Figuratively, Cameron Jordan was the rose that against the odds, inexplicably sprouted and bloomed among the weeds through the cracked, weathered concrete last season.
That's the equivalent of being the best player on the worst defense in NFL history. And it wasn't exactly a title he proudly wore, no matter if it celebrated the fact that led the New Orleans Saints defensive line in tackles (76), led the team in sacks (eight) and forced fumbles (three) and tied for the team lead in fumble recoveries (two).
What couldn't be overlooked – wouldn't be overlooked, despite Jordan's presence, production and willingness to play leaps and bounds above the score – was the fact that New Orleans surrendered a league-record 7,042 yards, 440.1 per game, in a 7-9 season that might've been several games worse if the Saints' hadn't somehow managed to outscore opponents overall 461-454.
This season, the Saints' defense is better – exponentially so. Opponents' scoring is down (17.8 points per game), their yards are down (310 per game) and the defense's acclaim is up.
And Jordan's star appears to be rising alongside it, as he becomes one of the league's premier defensive linemen. His team-leading 9.5 sacks already is a career high, and he has three passes defensed, two forced fumbles and two fumble recoveries to go along with that.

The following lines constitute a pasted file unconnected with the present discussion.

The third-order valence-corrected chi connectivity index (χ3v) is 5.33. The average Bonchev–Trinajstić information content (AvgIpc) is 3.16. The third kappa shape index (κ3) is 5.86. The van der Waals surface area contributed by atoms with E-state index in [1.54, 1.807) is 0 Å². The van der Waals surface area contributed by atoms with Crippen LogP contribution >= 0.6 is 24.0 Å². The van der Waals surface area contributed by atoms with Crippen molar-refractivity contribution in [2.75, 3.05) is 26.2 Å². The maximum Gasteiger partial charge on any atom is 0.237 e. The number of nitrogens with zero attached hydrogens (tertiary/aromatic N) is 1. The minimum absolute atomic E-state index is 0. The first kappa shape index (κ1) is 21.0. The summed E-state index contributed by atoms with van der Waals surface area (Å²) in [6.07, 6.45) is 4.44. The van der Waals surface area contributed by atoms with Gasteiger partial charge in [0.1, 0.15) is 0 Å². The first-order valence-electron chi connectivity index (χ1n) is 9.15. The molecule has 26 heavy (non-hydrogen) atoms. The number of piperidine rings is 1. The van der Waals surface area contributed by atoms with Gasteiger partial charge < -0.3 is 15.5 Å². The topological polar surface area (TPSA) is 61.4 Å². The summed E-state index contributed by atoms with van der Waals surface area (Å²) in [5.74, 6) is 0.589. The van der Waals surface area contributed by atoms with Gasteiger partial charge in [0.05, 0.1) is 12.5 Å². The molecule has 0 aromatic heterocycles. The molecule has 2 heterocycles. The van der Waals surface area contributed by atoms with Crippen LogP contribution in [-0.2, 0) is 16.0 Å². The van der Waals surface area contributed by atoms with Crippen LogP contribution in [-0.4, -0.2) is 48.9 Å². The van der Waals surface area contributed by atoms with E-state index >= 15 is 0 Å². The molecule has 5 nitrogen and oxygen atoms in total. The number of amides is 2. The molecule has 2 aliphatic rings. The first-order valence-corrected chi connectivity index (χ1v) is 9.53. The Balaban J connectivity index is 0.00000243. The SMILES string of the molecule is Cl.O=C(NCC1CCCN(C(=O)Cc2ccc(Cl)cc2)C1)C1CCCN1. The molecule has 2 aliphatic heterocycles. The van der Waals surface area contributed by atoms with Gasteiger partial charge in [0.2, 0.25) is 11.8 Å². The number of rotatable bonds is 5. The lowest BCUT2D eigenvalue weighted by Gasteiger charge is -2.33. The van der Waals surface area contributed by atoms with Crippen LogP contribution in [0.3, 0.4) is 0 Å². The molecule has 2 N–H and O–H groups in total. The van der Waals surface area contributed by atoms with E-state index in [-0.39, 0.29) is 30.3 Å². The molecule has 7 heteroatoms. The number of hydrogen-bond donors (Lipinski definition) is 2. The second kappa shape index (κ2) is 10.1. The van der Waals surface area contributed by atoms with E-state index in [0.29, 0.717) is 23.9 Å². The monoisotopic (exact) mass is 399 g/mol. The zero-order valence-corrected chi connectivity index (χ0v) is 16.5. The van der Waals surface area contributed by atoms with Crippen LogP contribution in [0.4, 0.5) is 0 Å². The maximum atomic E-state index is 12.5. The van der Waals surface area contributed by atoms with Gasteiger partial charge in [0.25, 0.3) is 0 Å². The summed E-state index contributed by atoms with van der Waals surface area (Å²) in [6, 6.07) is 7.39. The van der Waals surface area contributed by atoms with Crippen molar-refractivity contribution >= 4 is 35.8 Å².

As good as he was last year, he possibly could be that much better this year.
"I think we've seen a bigger jump because, No. 1, the players around him are having success," Coach Sean Payton said. "You can excel in a season like a year ago and there's no attention that's going to be drawn to that.
"I think he's in great shape and I think he's got an exceptional way of getting on the edge of an offensive player. He's close to 100 percent back from that ankle that he tweaked a few weeks back, and had a huge impact in (Thursday) night's game."
Thursday, Jordan wreaked havoc in Atlanta's backfield in a 17-13 victory by the Saints.
He finished with 2.5 sacks, six tackles, a pass defensed and four quarterback hits. All told, the Saints sacked Falcons quarterback Matt Ryan five times and hit him 10 times.
But Jordan, as he has all season, led the way. At times he has appeared impossible to block and Thursday was another one of those times, among several this season.
It's the kind of play that teammates saw last year, as he sprang through the cracked sidewalk.
"Last year he was one of those guys for us who kind of jumped off the tape when you watched him," safety Malcolm Jenkins said. "His effort is phenomenal and that's the biggest thing that we saw last year – his effort to the ball, every play.
"He's one of those D-linemen that can play, literally, every down of a game and not be tired. Last year we saw that come out. This year, with everybody else kind of getting added into the pass rush, we're seeing Cam win all of those one-on-one battles, he's making those plays. We already kind of knew he was going to have a big year. He'll get better and better as the years go on.
And when Jordan is better, the entire defense elevates.
"Our D-line is playing phenomenal," Jenkins said. "It feels good as a (defensive back), when we're playing man coverage, after about 2.5 seconds you see the quarterback go down. It makes our life a lot easier on the back end and it allows us to do a lot more.
"This defense really goes as far as the D-line takes us. When they play well against the run, we make teams one-dimensional and then they get to do what they want to do, and that's pass rush. They can all get to the quarterback."
Especially, their rose.